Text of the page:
electric tractor
Electric Tractor
corking machine
Corking Machine

The Industrial Revolution

Russia became one of the largest importers of champagne after the war ended. Multiple innovations and advancements occurred in the 19th century. Veuve Clicquot hired Antoine Muller in 1810 and the pupitre was developed. The pupitre is a device consisting of 2 rectangular planks with a hinge at the top to form an upside down V with 60 holes on each side cut at 45° angles. The new device accommodated the process of remuage. The process included inserting bottles in a vertical position and rotating them at regular intervals until the bottles were in an upside down position and the dead yeast cells (or lees) were collected in the neck of the bottle. The invention and process were kept secret for use only at the widow’s house until about 1821.

In the mid 1830s Andre Francois invented a way to measure the specific amount of residual sugar in wine with the creation of the sucre oenometre. Once the amount sugar was identified, it could be determined how much yeast and additional sugar should be added to generate the secondary bottle fermentation. This precision lessened the chance of bottle explosions. Until the tool and formula were identified there remained a problem that a substantial number of bottle explosions randomly occurred even with the stronger glass. It is estimated that up to 50% of the bottles would often still explode because the amount of pressure caused by adding improper amounts of yeast or sugar could not previously be controlled. It was a dangerous place and cellar workers generally wore iron masks to protect themselves from chance explosions at the time.

In 1844 Adolphe Jacquesson developed the wire cage used to keep the cork in place. In 1852 he also developed a machine to wash bottles.

In 1857 Louis Pasteur developed the concept that fermentation was biological and caused by microscopic organisms. Pasteur’s experiments led to a much greater understanding of the function of yeast and the overall process of wine and beer making.

In 1884 a Belgian, Armand Walfart, developed a new system for disgorgement, “degorgement a la glace”, which incorporates a shallow container filled with a salt solution kept at a very cold temperature. The necks of bottles that had been riddled are placed in the solution. The dead yeast cells or lees that collect in the neck form a mushy plug in the low temperature. The bottle is turned upright and the plug remains in place while the cork is quickly removed. The internal pressure expels the plug, but the lower temperature causes the pressure to decrease enough so most of the clear wine remains in the bottle.

Initially and well into the 19th century, all champagne was sweet, very sweet. How was it that this dessert wine would evolve into the widely produced dry “brut” style so popular today? This was another milestone in the 1800s. In its earlier days, champagne would contain anywhere from just over 100 grams per liter (somewhat preferred in the United States at the time) to more than 300 grams per liter (which was the Russians’ preference of the day). “Sec” or “dry” along with “extra sec” or “extra dry” were apparently being produced in the 1850s and 60s. Legend implies that a London wine merchant tasted one of the 1846 vintage champagnes in its unsweetened form and determined it would be a great wine to drink with a meal. Afterward many producers began making champagne with much lower residual sugar levels.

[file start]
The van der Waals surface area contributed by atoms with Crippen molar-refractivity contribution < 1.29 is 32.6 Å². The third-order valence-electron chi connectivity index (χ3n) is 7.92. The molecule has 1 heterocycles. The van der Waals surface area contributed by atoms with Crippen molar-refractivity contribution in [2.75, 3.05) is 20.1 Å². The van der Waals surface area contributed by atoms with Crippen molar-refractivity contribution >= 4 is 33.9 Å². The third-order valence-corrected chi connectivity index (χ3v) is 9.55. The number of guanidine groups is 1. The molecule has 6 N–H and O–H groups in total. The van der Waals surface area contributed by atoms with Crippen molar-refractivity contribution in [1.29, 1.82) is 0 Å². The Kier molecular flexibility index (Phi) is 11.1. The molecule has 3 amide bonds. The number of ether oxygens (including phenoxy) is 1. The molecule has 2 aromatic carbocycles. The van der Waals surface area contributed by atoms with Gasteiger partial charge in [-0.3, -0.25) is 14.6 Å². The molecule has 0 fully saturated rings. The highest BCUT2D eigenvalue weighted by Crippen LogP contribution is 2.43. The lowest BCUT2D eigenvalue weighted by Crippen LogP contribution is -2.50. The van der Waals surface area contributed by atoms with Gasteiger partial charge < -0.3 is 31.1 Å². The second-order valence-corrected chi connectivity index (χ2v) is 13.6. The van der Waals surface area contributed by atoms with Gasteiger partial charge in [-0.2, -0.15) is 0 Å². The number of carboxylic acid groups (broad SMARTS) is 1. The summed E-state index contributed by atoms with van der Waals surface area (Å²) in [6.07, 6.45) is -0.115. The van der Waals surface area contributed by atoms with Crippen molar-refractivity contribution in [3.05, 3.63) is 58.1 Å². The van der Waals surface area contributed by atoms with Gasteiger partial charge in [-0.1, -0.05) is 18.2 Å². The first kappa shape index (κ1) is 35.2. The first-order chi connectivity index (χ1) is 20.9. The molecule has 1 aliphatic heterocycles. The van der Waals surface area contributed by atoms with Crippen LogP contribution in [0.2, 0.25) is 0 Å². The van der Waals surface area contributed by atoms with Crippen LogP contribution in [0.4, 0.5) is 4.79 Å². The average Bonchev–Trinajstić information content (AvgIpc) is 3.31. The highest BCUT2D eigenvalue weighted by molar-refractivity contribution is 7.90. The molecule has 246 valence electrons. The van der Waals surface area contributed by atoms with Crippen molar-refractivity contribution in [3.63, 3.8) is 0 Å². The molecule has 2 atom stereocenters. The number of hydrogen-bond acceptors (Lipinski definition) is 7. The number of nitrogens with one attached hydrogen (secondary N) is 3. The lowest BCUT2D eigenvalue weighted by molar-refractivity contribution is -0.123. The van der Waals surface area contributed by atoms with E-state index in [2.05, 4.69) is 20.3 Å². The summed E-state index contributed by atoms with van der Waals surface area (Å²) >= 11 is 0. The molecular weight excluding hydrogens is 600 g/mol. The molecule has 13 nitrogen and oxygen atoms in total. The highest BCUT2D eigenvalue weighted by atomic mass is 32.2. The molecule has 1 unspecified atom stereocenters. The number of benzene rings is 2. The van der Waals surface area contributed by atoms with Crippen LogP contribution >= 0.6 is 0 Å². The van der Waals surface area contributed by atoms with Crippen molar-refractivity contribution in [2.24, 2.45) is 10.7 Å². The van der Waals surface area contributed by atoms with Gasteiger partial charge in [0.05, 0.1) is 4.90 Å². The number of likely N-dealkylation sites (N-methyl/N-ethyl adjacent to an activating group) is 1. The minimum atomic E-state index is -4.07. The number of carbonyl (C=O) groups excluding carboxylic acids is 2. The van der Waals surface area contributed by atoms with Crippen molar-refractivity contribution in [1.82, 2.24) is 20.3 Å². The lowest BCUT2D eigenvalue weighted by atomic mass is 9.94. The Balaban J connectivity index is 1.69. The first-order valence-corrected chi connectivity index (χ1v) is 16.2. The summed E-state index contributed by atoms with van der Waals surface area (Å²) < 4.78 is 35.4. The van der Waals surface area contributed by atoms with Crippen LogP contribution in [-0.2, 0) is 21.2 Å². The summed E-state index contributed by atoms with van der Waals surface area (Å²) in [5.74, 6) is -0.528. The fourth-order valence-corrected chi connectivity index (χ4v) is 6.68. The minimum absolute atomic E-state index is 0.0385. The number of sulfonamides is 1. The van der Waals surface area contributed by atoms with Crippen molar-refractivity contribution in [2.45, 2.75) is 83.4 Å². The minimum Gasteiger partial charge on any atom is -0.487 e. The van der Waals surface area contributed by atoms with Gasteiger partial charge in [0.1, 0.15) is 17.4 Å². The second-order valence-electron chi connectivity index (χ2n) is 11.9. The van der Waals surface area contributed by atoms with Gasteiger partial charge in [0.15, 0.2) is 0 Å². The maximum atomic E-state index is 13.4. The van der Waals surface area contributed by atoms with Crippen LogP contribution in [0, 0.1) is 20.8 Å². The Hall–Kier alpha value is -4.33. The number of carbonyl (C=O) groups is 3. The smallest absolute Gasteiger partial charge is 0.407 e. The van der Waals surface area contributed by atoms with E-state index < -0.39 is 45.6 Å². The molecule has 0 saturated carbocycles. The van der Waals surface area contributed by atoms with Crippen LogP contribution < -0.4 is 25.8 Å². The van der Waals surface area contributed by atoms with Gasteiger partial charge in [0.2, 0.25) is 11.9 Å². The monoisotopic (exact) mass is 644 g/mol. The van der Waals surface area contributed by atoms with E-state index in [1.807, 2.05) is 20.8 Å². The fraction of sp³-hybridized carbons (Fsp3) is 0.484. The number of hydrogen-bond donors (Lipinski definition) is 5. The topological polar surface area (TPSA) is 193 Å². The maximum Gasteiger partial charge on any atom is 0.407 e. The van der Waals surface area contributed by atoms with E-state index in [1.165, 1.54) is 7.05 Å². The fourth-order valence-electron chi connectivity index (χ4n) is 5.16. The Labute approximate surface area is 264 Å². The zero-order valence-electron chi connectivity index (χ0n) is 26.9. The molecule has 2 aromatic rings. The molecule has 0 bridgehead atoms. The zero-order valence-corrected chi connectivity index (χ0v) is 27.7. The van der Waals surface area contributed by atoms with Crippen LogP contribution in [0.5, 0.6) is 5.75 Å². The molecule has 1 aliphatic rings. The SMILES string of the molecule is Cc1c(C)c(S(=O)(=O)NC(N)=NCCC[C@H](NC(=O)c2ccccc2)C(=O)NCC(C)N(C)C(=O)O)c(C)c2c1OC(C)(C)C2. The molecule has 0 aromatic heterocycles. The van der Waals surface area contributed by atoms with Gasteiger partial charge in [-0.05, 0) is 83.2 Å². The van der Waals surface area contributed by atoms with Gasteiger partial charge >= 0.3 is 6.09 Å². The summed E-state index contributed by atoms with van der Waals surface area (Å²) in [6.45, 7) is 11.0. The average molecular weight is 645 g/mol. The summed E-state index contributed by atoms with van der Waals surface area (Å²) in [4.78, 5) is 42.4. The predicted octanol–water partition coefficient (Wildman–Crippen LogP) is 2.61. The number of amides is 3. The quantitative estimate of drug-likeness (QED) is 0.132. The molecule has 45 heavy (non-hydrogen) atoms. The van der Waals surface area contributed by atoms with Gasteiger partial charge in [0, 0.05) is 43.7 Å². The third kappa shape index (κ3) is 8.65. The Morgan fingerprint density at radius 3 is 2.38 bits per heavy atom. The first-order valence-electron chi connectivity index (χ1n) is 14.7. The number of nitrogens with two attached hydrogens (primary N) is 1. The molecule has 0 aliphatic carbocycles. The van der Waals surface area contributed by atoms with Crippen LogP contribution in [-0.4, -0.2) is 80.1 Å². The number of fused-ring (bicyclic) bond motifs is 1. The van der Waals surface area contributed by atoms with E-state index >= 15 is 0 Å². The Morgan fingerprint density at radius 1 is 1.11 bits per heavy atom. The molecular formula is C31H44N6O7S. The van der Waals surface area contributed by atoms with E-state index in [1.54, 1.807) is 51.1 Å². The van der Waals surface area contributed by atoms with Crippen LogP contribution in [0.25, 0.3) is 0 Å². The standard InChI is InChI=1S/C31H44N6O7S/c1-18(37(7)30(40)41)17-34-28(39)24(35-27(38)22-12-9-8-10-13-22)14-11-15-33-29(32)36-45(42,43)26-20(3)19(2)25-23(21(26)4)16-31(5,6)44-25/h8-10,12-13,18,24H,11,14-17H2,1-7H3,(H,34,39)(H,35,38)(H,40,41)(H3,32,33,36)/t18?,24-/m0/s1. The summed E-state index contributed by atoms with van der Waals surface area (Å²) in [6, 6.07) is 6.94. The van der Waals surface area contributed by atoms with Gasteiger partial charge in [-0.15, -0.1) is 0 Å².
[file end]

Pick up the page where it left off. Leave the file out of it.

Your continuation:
Today it is speculative as to the amount of residual sugar associated with the terms “dry” and “extra dry” at that time. They were obviously drier than the basic dessert style that had been the main production. Some may have had no residual sugar at all. In reality, the term “brut” was not associated with champagne until a few years later. Perhaps it is a possibility that “dry” and “extra dry” evolved over time into styles sweeter than brut in today’s terms, but again, that is speculative. Brut translates to raw or crude, which is certainly understood to indicate a dry state. The house of Pommery claims to have produced the first truly “brut” style of champagne, the 1874 “Nature” that was shipped solely to England in 1879. Today’s “brut” contains less than 12 grams per liter of residual sugar. The brut designation was reportedly originally created for the British market.

Dosage machines had begun appearing as early as the 1840s. Other innovations that helped industrialize the process for making champagne included the incorporation of corking machines. Continued innovations in the disgorgement process also helped increase production. The industrialization of champagne making led from an annual production of about 600,000 bottles at the beginning of the century to about 30 million by the end of the 1800s. It also made the luxury product, once only obtainable by the aristocrats and nobility, accessible to the middle class.

There were many other obstacles that faced the people of Champagne throughout history. One of the biggest problems struck near the end of the century 19th century. The dreaded phylloxera louse found its way to the area around 1890 causing huge losses of vines. Other problems such as low prices and poor living conditions were breeding resentment among growers.

The history of champagne continues with World War I - Champagne History Part 5.

Related Subjects

More about Champagne History

History of the Industrial Revolution
Britannica's history of the Industrial Revolution

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